It took nearly two years, but the Alabama Supreme Court has ruled on former Alabama House Speaker Mike Hubbard’s appeal of his felony ethics convictions.
The court upheld six of the 11 counts previously affirmed by the Alabama Court of Criminal Appeals. The Supreme Court reversed five of the counts upheld by the appeals court.
A Lee County jury convicted Hubbard in 2016 on 12 felony ethics charges.
The jury found that Hubbard violated the same laws he helped push through the Legislature in December 2010 — mostly for using his position as one of the most powerful men in state government to obtain lucrative “consulting” contracts with companies that he later used his influence to help.
Hubbard then launched a four-year appeal of that conviction. A judge sentenced Hubbard to four years in prison and eight years of probation, but he has yet to serve any time. That sentence, so far, still stands. It could be weeks or months for Hubbard to begin serving his sentence.
In August 2018, the Alabama Court of Criminal Appeals upheld the convictions on all but one of the counts, but Hubbard was allowed to stay out of prison on appeal bond.
The Supreme Court took nearly two years to rule on the case. It decided in June 2019 to hear oral arguments in the case even though many legal experts thought the Supreme Court would uphold the appeals’ court lengthy, 154-page decision.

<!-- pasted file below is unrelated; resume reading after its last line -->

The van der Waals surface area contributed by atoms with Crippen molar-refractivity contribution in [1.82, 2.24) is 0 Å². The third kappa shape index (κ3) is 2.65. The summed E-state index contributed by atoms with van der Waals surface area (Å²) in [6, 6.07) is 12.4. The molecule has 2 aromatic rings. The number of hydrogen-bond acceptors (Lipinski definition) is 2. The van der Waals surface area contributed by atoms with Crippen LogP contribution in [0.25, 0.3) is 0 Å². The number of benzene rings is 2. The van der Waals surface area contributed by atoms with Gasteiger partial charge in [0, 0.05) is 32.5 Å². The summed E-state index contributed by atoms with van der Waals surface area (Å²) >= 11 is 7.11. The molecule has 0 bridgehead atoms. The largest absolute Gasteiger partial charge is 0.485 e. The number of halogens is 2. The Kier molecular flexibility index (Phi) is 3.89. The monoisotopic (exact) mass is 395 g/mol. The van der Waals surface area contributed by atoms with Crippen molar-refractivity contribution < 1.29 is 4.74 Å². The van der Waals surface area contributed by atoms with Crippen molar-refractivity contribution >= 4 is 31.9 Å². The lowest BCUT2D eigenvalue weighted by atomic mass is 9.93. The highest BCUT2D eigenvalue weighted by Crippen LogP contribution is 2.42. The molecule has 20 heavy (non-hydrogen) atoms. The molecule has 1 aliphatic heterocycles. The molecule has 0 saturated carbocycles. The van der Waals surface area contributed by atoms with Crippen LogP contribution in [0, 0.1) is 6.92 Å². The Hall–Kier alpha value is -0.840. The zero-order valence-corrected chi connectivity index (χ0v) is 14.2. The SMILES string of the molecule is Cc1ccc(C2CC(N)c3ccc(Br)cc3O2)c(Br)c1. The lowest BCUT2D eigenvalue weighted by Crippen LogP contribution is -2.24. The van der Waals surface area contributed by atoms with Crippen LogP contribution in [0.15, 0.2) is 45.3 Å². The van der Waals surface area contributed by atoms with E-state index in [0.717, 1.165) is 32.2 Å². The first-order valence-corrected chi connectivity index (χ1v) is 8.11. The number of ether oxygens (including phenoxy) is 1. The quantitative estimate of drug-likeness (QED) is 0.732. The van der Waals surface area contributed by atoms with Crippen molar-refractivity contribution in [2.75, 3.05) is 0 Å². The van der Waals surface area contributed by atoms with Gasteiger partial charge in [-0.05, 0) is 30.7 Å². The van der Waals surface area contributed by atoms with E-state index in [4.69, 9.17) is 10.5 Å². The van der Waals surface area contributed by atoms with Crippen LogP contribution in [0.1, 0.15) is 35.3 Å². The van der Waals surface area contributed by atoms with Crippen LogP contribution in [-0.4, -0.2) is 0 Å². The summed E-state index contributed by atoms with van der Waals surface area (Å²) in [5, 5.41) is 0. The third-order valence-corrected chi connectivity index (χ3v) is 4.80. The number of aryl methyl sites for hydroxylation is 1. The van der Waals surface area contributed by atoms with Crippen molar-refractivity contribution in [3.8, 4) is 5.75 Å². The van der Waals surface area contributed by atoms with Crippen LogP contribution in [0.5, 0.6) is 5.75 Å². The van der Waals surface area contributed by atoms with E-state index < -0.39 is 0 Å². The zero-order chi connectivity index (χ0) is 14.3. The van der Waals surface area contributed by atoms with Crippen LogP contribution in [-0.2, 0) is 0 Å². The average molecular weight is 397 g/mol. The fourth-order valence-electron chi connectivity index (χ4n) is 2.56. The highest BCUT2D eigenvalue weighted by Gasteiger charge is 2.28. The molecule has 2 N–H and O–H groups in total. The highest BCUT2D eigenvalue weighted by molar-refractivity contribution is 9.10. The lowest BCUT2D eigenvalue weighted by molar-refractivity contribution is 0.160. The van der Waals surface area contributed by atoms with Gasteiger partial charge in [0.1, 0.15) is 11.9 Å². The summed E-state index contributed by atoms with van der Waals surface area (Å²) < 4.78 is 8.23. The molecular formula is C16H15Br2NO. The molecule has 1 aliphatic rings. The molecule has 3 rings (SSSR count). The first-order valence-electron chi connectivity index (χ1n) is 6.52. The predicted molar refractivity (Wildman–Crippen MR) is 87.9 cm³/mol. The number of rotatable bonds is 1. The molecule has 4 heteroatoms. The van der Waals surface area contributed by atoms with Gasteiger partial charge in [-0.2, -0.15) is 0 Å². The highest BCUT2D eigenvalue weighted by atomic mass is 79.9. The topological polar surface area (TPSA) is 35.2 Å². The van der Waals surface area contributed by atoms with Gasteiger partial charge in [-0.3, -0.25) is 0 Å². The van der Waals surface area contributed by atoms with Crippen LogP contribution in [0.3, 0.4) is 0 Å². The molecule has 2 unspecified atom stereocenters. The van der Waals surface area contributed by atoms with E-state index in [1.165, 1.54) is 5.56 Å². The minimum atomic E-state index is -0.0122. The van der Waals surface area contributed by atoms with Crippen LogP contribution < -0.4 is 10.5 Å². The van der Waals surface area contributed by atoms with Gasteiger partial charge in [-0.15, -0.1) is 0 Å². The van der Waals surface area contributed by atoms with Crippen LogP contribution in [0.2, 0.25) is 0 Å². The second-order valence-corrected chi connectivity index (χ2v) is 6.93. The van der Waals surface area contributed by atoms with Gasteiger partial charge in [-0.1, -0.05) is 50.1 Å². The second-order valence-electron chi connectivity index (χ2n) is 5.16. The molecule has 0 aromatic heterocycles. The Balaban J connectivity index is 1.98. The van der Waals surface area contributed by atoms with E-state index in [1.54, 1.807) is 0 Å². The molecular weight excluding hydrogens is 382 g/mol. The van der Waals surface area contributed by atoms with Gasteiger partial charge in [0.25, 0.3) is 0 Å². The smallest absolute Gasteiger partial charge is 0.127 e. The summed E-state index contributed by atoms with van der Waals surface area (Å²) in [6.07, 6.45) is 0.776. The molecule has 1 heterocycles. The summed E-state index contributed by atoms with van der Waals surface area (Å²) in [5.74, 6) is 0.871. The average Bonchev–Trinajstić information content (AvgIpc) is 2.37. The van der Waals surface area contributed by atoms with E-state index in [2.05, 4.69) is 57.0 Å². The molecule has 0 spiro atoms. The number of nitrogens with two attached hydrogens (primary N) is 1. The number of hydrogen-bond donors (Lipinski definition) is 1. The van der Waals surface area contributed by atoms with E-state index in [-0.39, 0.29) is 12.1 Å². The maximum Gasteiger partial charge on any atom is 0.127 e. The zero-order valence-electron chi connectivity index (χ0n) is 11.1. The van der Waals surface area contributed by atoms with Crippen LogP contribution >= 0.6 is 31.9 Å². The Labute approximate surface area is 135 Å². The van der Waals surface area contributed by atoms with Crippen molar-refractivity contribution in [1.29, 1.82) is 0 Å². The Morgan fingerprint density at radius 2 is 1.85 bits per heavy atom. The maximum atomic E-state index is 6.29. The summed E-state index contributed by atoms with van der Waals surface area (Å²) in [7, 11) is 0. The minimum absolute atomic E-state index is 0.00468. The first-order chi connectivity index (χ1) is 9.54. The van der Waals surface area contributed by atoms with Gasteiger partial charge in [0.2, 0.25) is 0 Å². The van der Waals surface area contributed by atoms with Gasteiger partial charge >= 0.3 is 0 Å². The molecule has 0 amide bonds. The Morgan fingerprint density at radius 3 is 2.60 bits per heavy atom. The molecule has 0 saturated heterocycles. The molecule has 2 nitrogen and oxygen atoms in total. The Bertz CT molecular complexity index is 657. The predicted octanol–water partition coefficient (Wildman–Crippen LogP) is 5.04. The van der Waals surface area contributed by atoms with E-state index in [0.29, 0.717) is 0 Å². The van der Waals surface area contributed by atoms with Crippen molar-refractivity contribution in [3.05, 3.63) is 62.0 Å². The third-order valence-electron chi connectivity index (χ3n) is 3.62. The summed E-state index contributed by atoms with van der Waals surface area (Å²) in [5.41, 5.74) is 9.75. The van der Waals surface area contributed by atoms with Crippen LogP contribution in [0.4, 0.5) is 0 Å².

Hubbard’s appeals have argued that prosecutors used overly broad definitions of the state’s ethics laws and engaged in prosecutorial misconduct and misused testimony to get the speaker convicted. Their essential argument was Hubbard didn’t knowingly violate the ethics laws and believed what he was doing was legal.
The appeals court had previously rejected all of those claims. Now the Supreme Court is tasking the appeals court with holding more proceedings consistent with the higher court’s opinion.
The Supreme Court upheld counts 12 and 13, on which Hubbard was found guilty of lobbying a government agency in exchange for compensation. It also upheld count 14 related to Hubbard’s use of his state staff and resources for personal benefit.
On count 11, the Supreme Court upheld Hubbard’s conviction on the charge that he used his official position for personal gain, when he used his position in performing a consulting contract, for which he was compensated $220,000 between October 2012 and July 2014.
The Supreme Court also upheld counts 6 and 10 related to Hubbard’s contracts with the two other companies, for which he was convicted of receiving a thing of value from a principal.
A “principal” is the “person or business which employs, hires, or otherwise retains a lobbyist.”
The Supreme Court reversed judgements related to Hubbard’s conviction on counts 16, 17, 18, 19 and 23, which related to Hubbard receiving investments from a principal into his failing printing business. Count 23 related to Hubbard soliciting help from a principal in finding new clients for the business.
The Supreme Court wrote that the state did not provide any evidence that Will Brooke, then the chairman of the Business Council of Alabama, was a “principal” even though BCA, the court wrote, was “indisputably” a principal because it hired lobbyists.
Prosecutors had argued that Brooke was a principal because he was at the helm of BCA at the time.